Recently, the emeritus Harvard law professor has felt shunned at his usual haunts. Is it “cancel culture,” or something else? The New Yorker's Isaac Chotiner sits down with Prof. Dershowitz to find out.
Alan Dershowitz became one of the most famous lawyers in America by representing high-profile clients such as Jeffrey Epstein, Mike Tyson, and O. J. Simpson, and enmeshing himself in political debates on subjects such as torture and the Israeli occupation. (He has defended both.) In recent years, however, his career has taken even more controversial turns, notably his public campaign against the Mueller investigation and his decision to join President Trump’s legal team. In 2019, Connie Bruck profiled Dershowitz for The New Yorker, and looked into allegations that he had sexually abused Virginia Giuffre, who was trafficked by Epstein. (Dershowitz denies the accusations.)
Dershowitz has lately been going on television and Twitter to discuss cancel culture, specifically how he has been shunned on Martha’s Vineyard, his longtime summer getaway. He even released the text of what he said was an e-mail from someone who had been beaten up on the beach for reading one of his books. I recently spoke by phone with Dershowitz, an emeritus professor of law at Harvard and the author of the new book “The Price of Principle: Why Integrity Is Worth the Consequences.” It was released last week and happens to be about the very subject of the e-mail he received: cancel culture, and an unwillingness to hear differing opinions. (He describes the book as “the story of my cancellation.”) During our conversation, which has been edited for length and clarity, we discussed what has happened to his social life since he defended Donald Trump, his falling-out with Larry David, and why he compared the January 6th committee to McCarthyism.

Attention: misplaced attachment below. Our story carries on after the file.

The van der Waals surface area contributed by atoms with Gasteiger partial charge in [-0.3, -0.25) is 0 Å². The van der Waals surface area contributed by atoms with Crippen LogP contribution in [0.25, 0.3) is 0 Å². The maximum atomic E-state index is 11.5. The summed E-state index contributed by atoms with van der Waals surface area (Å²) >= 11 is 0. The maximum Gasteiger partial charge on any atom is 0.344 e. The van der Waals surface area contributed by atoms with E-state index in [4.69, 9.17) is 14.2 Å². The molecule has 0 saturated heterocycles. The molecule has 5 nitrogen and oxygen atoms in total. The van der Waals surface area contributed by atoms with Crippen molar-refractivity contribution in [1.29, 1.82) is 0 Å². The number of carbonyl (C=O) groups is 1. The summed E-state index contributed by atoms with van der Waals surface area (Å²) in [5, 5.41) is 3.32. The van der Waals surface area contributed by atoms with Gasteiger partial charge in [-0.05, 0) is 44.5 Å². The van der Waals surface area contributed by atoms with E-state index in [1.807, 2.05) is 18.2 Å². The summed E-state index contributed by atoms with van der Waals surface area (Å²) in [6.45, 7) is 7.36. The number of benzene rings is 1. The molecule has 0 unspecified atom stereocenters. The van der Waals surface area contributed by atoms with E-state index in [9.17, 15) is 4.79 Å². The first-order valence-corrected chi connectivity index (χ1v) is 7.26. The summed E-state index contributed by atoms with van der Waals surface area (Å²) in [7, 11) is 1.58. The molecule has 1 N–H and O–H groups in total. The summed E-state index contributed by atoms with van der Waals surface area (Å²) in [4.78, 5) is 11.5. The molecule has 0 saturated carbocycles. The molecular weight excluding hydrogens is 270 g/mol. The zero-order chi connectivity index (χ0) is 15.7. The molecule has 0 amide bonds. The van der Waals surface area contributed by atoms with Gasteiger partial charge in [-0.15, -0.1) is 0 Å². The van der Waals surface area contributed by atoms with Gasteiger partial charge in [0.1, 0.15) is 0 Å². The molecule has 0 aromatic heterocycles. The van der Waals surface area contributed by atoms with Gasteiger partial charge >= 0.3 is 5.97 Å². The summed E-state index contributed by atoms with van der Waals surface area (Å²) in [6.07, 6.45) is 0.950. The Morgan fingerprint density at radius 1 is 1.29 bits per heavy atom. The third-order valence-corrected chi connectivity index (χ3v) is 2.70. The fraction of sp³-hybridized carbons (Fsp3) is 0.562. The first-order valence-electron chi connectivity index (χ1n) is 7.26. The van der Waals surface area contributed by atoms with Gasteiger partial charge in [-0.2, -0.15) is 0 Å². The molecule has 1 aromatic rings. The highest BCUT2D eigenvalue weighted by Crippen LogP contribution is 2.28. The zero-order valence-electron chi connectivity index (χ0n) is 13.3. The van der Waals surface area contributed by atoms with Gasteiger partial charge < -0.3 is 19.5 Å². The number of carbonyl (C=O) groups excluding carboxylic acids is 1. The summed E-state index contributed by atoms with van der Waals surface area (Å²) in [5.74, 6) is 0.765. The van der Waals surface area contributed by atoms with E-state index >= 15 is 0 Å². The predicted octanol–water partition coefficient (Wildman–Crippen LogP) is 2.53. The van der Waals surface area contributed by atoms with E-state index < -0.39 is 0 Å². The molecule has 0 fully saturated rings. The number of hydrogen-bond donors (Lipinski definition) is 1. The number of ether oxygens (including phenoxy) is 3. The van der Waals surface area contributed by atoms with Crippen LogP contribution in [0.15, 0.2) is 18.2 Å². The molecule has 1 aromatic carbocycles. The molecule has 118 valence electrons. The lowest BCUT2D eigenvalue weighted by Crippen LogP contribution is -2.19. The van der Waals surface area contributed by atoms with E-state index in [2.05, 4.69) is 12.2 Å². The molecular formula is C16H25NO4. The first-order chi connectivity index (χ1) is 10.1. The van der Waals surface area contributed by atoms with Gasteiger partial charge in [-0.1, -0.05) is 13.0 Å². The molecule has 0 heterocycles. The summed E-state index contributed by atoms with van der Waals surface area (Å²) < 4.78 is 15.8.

Can you tell me a little bit about this letter you received?
It’s part of a pattern. I was the most popular speaker in the Chilmark Library series.
I can imagine.
Every year, they would have an overflow crowd to hear me speak about whatever book I was writing, or whatever I was doing. But suddenly, after I represented the Constitution on behalf of President Trump, the library found excuses for never having me. Their first excuse was that my crowds were too big. So I said, “Well, why don’t you limit the crowds?” They said, “Oh, we hadn’t thought of that.”
Can you imagine if Ed Sullivan had done that with the Beatles? It’s a ridiculous excuse.
Yeah, of course. So I’ve been cancelled, basically, by the Chilmark Library. That has resulted in lots of people in Chilmark calling me and calling the library and saying, “We’re being deprived of Alan’s annual speech.” [Ebba Hierta, the Chilmark’s director, disputed Dershowitz’s characterization, and said, “Not one single person has contacted me to complain that they haven’t had a chance to hear Alan speak.”]
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